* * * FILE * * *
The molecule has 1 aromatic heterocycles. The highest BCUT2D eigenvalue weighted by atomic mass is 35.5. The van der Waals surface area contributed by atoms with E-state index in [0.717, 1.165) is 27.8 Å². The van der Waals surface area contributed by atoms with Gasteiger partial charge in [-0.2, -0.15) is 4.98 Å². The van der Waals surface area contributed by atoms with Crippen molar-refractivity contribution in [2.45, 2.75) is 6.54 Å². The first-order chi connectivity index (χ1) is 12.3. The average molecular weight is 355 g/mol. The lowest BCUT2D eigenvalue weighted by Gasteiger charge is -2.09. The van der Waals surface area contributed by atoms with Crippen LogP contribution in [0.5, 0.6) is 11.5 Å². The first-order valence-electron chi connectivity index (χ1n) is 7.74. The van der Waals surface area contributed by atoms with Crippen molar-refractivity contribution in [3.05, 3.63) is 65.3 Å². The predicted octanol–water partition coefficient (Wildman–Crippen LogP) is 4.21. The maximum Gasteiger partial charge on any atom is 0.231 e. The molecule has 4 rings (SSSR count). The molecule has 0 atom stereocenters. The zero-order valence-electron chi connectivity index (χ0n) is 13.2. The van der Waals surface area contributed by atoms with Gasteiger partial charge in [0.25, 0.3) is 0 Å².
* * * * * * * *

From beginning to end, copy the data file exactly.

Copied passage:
The molecule has 1 aromatic heterocycles. The highest BCUT2D eigenvalue weighted by atomic mass is 35.5. The van der Waals surface area contributed by atoms with E-state index in [0.717, 1.165) is 27.8 Å². The van der Waals surface area contributed by atoms with Gasteiger partial charge in [-0.2, -0.15) is 4.98 Å². The van der Waals surface area contributed by atoms with Crippen molar-refractivity contribution in [2.45, 2.75) is 6.54 Å². The first-order chi connectivity index (χ1) is 12.3. The average molecular weight is 355 g/mol. The lowest BCUT2D eigenvalue weighted by Gasteiger charge is -2.09. The van der Waals surface area contributed by atoms with Crippen LogP contribution in [0.5, 0.6) is 11.5 Å². The first-order valence-electron chi connectivity index (χ1n) is 7.74. The van der Waals surface area contributed by atoms with Crippen molar-refractivity contribution in [3.05, 3.63) is 65.3 Å². The predicted octanol–water partition coefficient (Wildman–Crippen LogP) is 4.21. The maximum Gasteiger partial charge on any atom is 0.231 e. The molecule has 4 rings (SSSR count). The molecule has 0 atom stereocenters. The zero-order valence-electron chi connectivity index (χ0n) is 13.2. The van der Waals surface area contributed by atoms with Gasteiger partial charge in [0.25, 0.3) is 0 Å².